Tuesday, June 18, 2013

The Eye That Never Sleeps - part two

Allan Pinkerton founder of The Pinkerton Detective Agency

Yesterday I was telling you about how Allan Pinkerton, founder of the Pinkerton Detective Agency, came to America and got his start in the business. We left off with Allan being hired by the railroads to protect it's interests, not only from without but from within. It was during this period that Pinkerton expanded on his techniques for spying on employees, techniques that would form "a central part of his future detective operations."

Something especially interesting I discovered, was that Pinkerton "hired the nation's first female detective." Kate Warne approached Pinkerton with the idea that as a woman, she could "worm out secrets in many places to which it was impossible for mail detectives to gain access." Pinkerton liked it and signed her on. Later he recalled that she never let him down.


By this time, Pinkerton was also aiding local and federal authorities. Although many cities had police departments by the 1860s, there was a serious lack beyond the city's borders and it was this void that Pinkerton filled with the creation of his National Detective Agency.


(tomorrow, the Civil War period...)


29 comments:

  1. First female detective? Yeah, I bet she was effective!
    Scary to think of no law to protect you. Pinkerton filled a big void there.

    ReplyDelete
    Replies
    1. It was a big empty country back then.

      Delete
  2. I too am loving the first female detective bit!! Yay!!!! Take care
    x

    ReplyDelete
    Replies
    1. I know, I almost forgot about that.

      Delete
  3. I used to work for Pinkerton in Dublin, Republic of Ireland!

    ReplyDelete
  4. Sounds like a fascinating guy - and I was taken by the first female detective part as well. I am already picturing potential for fiction works based on historical fact here. :)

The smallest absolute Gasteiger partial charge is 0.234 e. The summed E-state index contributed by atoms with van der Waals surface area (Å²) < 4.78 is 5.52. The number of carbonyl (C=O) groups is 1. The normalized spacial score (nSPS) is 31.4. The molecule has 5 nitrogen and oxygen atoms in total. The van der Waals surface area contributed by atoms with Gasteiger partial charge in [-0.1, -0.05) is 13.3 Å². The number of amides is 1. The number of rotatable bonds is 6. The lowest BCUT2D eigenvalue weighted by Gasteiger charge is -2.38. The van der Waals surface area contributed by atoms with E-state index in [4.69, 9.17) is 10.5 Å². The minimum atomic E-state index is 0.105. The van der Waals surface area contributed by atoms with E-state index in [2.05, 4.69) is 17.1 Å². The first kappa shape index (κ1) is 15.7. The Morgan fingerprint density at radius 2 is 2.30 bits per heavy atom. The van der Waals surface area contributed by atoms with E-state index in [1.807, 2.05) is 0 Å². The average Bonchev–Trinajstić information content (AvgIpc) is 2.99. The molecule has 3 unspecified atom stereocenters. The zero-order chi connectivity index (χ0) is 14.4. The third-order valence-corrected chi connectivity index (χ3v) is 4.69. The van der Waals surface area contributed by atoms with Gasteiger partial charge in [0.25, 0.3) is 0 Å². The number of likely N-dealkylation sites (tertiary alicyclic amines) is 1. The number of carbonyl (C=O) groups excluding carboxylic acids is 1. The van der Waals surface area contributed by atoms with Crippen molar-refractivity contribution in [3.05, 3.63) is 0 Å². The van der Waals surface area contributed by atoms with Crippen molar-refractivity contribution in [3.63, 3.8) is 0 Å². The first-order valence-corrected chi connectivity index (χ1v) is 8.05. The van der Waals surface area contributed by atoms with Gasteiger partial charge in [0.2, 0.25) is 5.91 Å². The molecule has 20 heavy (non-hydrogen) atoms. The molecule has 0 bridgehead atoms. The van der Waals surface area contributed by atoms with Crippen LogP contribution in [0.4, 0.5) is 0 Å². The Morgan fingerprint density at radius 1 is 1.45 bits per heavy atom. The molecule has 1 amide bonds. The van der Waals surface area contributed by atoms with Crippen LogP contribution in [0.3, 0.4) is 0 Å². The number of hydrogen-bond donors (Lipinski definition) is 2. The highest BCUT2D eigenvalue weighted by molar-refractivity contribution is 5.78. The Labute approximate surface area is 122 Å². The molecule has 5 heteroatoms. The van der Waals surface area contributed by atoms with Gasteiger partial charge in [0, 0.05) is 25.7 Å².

ReplyDelete
    Replies
    1. Oh, there's definitely lots of stuff in the history of the Pinkertons that would be fun to embellish :)

      Delete
  5. that is such a detailed and well planned back story!

    ReplyDelete
    Replies
    1. This is all true stuff, Dez, about the Pinkertons, but they DO figure in my fictional tale, PARADISE :)

      Delete
    2. oooh, I thought you personally invented them :) How delightful!

      Delete
  6. Hey, he's about equal opportunity. Got to love this guy!

    ReplyDelete
    Replies
    1. Yup - and he and his wife also helped with the underground railroad.

      Delete
  7. Pinkerton's is seriously a wonderful. I have always secretly longed to write something that included them. Unfortunately, this would involve doing so,etching historical, which scares the crap about of me. I flirt with it. Lots of history in my work, but nothing in period. Someday!

    Thanks for sharing!

    ReplyDelete
  8. I like writing historical fiction. There are so many ways to twist it.

    ReplyDelete
  9. I think females would be natural detectives in a male-dominated world.

    ReplyDelete
    Replies
    1. They certainly had some advantages.

      Delete
  10. I did a little research on this stuff myself awhile ago, since I rely on the U.S. Civil war for a lot of my battle knowledge and tactics. Shocked to learn there were so many female spies who were active. Makes sense Pinkerton had one of his own. :)

    ReplyDelete
    Replies
    1. Just re-reading some of this reminds me of how many there were just during this period alone AND how well they were used.

      Delete
  11. Ah, there's so much interesting history that revolves around the Pinkertons.

    ReplyDelete
  12. It's kinda interesting that he hired a female detective, and there were female spies and soldiers back then. It's as though society pulled females back from doing some of those things for a time in our history, and then women had to fight tooth and nail to regain what they once had. (I wonder if that first female detective made the same pay as the males.)

    ReplyDelete
  13. Pinkerton had a colorful history. Neat that he hired the first female detective.

    ReplyDelete
    Replies
    1. He was also a staunch abolitionist.

      Delete
  14. This is good! I'm moving to the next post right now.

    ReplyDelete

If you're interested in my blog I'm interested in your comments.